Prospectively collected data on 727 major trauma patients from a Portugese trauma centre registry enabled the comparison of mortality between three groups of patients with a priori defined life threatening ‘ABCD’ problems: those whose ABCD issues were treated in the field by a pre-hospital emergency physician, those that were treated at another hospital prior to trauma centre transfer, and those whose ABCD issues were first treated on arrival at the trauma centre. The study population included mixed urban and rural trauma.
Patients from the pre-hospital and first hospital groups had 20% and 27% mortality respectively, compared to 38% among those whose life-threatening events were corrected only at the trauma centre.
Patients whose life- threatening events were treated in the pre-hospital environment had lower mortality but at the same time were younger and less severely injured, so a multivariate logistic regression was performed to adjust the odds of death to patient characteristics and trauma severity as well as time from accident to trauma centre. Logistic regression showed that increases in mortality were associated with female gender and older age, penetrating type of trauma, higher anatomic severity (ISS), higher physiological severity (RTS) and having the life-threatening events corrected only at the trauma centre. Logistic regression showed that patients whose life-threatening events were corrected only at the trauma centre had an odds of death 3.3 times greater than those from the pre-hospital group, adjusted for patient and trauma characteristics and time to trauma centre.
Correcting life-threatening events pre- trauma centre (pre-hospital and first hospital) increased the total time from the accident to trauma centre, but long pre-hospital times were not associated with worse outcome.
The importance of pre-trauma centre treatment of life-threatening events on the
mortality of patients transferred with severe trauma
Resuscitation. 2010 Apr;81(4):440-5
A retrospective study from Italy compared outcomes of head injured patients cared for by a ground ambulance service (GROUND) with those managed by a HEMS team that included an experienced pre-hospital anaesthetist. Interestingly 73% of the ground group were also attended by a physician, but one ‘with only basic life-support capabilities and no formal training in airways management’. Despite these limited skills a results table shows that 36% of the GROUND group were intubated on scene (compared with 92% of the HEMS group), although without the use of neuromuscular blockers.
The HEMS group consisted of 89 patients and the GROUND group of 105 patients. There were no statistical differences in age, ISS, aISShead, or GCS, although arterial hypotension at arrival at the ER was present in 18% of HEMS patients and in 36% of GROUND patients (P < 0.001).
The overall mortality rate was lower in the HEMS than in the GROUND group (21 vs. 25% , P < 0.05). The survival with or without only minor neurological disabilities was higher in the HEMS than in the GROUND group (54 vs. 44% respectively, P < 0.05); among the survivors, the rate of severe neurological disabilities was lower in the HEMS than in the GROUND group (25 vs. 31%, P < 0.05). The out-of-hospital phase duration was longer in the HEMS group but this group had a faster time to definitive care (neurosurgery or neurocritical care).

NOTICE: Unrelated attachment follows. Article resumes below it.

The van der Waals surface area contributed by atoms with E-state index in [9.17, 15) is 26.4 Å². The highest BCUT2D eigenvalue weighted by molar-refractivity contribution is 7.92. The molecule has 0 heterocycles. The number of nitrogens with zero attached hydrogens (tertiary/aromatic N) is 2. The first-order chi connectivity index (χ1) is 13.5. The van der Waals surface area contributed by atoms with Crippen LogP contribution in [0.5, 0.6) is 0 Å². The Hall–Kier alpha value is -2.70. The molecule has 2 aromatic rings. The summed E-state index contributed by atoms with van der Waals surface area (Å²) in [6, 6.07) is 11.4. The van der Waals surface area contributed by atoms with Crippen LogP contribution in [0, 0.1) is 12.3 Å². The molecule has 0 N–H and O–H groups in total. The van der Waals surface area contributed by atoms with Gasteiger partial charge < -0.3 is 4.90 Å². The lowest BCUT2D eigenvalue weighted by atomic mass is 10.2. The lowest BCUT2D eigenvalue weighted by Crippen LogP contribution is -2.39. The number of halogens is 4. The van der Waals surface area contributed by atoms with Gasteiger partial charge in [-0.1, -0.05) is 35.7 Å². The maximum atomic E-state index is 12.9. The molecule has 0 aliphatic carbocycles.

Influence of prehospital treatment on the outcome of patients with severe blunt traumatic brain injury: a single-centre study
Eur J Emerg Med. 2009 Dec;16(6):312-7
Over twelve years in Queensland the RFDS undertook over 72000 fixed wing retrievals, including over 4000 critically ill patients. Trauma was the commonest diagnostic category. There were only 90 primary retrievals, from locations without healthcare facilities – less than one per month on average. This fascinating service covers vast distances, low population density, and a high number of indigenous people.
Aeromedical retrieval for critical clinical conditions: 12 years of experience with the Royal Flying Doctor Service, Queensland, Australia
J Emerg Med. 2009 May;36(4):363-8
Prehospital airway management on rescue helicopters in the United Kingdom
26 of 27 identified UK rescue helicopter bases responded to a questionnaire sent by German anaesthesiologists on the airway equipment they carried. The take home message is that there were some important gaps: not all carried equipment for establishing a surgical airway and not all had a means of capnometry. Pull your socks up guys the Germans are watching.
Anaesthesia. 2009 Jun;64(6):625-31
This systematic review by Scandinavian authors examined controlled studies comparing physician with non-physician treatment in pre-hospital care. Fourteen of the 26 studies identified demonstrated significantly improved survival in the intervention (physician-treated) group. Most survival benefit has been demonstrated in trauma and cardiac arrest, reflecting the fact that these two areas are the most studied. The authors rightly remind us of the paucity of pre-hospital controlled studies of sufficient quality and strength.
A systematic review of controlled studies: do physicians increase survival with prehospital treatment?
Scand J Trauma Resusc Emerg Med. 2009 Mar 5;17(1):12
Full text available at http://www.sjtrem.com/content/pdf/1757-7241-17-12.pdf
Two English HEMS services covering the same geographical area, one physican / paramedic crewed and one double paramedic crewed, were compared. There were no differences in scene times. As well as predictably providing more rapid sequence induction, nerve blocks, and ketamine use, the physician-paramedic team discharged more people at scene and were more likely to cease resuscitation attempts in GCS 3 patients.
Influence of air ambulance doctors on on-scene times, clinical interventions, decision-making and independent paramedic practice.
Emerg Med J. 2009 Feb;26(2):128-34